THE announcement earlier this week that local start-up BetTech had officially broken cover caught my eye, as it highlights just how misunderstood the concept of time is when it comes to building a business.
I profiled founders Jesse Hemson-Struthers and Mark Bosman for Finweek on April 12 2010, just after the company had received backing from 4Di Capital. Thirteen months later a product and business were brought to market. BetTech itself was founded in 2009.
If you are an entrepreneur planning to take your business to market, stop for a moment and let that sink in - these two guys have spent two years conceptualising a business, taking it to a point where it is fundable and then finally bringing a product to market.
They spent two years trying to understand products, markets, and their systems and trying to clarify what it is they were trying to build.
I contrast this to a lot of the enquiries we get at Fin24 from would-be entrepreneurs looking to throw in their day jobs, raise some money and get a business going in a matter of months. Hang on to your day job
In his book How not to start and run your small business, leading entrepreneur and marketer Scott Cundill makes the point that one of the worst moves you can make is to chuck in your day job and rush headlong into starting a business.
In short, the reason for not doing this is because there is an above-average chance you are going to fail. It is brutal but true.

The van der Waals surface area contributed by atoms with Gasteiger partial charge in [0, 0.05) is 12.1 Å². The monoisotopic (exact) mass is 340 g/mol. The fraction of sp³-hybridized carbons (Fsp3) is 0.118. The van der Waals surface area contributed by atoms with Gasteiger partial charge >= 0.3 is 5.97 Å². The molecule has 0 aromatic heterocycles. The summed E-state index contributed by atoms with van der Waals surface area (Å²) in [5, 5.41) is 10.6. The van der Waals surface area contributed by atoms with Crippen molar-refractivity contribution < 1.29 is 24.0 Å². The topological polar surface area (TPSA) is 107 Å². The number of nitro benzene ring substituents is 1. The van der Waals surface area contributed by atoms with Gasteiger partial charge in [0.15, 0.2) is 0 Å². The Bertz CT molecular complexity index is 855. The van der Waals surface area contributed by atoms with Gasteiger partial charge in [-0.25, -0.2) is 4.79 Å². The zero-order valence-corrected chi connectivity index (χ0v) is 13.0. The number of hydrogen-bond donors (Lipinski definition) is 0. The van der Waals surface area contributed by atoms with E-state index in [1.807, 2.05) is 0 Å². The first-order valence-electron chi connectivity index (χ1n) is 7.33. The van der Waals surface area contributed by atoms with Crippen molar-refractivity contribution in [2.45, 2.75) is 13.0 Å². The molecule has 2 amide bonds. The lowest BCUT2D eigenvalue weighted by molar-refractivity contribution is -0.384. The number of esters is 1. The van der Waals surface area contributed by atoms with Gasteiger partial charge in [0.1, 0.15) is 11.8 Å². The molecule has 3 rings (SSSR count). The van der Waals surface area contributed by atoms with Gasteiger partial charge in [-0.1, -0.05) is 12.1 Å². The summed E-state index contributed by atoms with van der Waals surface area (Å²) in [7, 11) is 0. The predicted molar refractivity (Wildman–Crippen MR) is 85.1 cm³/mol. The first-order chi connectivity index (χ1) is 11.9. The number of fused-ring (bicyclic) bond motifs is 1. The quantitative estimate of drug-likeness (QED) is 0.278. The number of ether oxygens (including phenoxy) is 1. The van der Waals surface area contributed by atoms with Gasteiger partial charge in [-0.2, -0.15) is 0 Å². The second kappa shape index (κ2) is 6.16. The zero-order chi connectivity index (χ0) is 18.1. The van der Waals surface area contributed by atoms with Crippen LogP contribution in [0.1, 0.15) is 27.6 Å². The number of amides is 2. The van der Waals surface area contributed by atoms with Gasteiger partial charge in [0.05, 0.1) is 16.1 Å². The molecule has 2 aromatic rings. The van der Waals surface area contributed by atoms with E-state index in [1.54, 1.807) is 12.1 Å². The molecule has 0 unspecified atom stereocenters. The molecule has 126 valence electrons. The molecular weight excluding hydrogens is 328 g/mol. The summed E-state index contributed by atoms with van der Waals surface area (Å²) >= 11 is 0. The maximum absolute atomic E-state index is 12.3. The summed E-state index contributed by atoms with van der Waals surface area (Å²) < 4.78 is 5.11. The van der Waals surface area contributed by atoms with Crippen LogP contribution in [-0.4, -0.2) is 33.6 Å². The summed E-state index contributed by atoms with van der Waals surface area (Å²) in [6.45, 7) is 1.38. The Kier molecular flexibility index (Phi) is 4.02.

It will work something like this: you will leave your nice comfortable job, tell your friends that you have set up your business, get an office and have some cards printed.
Then you will scrabble around for a piece of business and when you eventually do convince somebody to look at you, they are going to discount your services because they will see your desperation. Then the bills start rolling in and you start viewing your business by saying that your living expenses are X, and dividing your hours or widgets simply to make the bare minimum.
Either time or money runs out.
By laying the groundwork upfront, you can at least buy yourself the former when the money clock starts ticking.
We've used the example of Discovery before. They didn't just one day open up their doors and say: "Right, we're going to sell thousands of medical aid packages to South Africans." Rather, they secured Rand Merchant Bank on their concept long before they had the final product in place.
Similarly, those businesses which go out and get a few trial clients upfront to use their product or service will be far more successful than those who simply adopt the "build it and they will come" approach.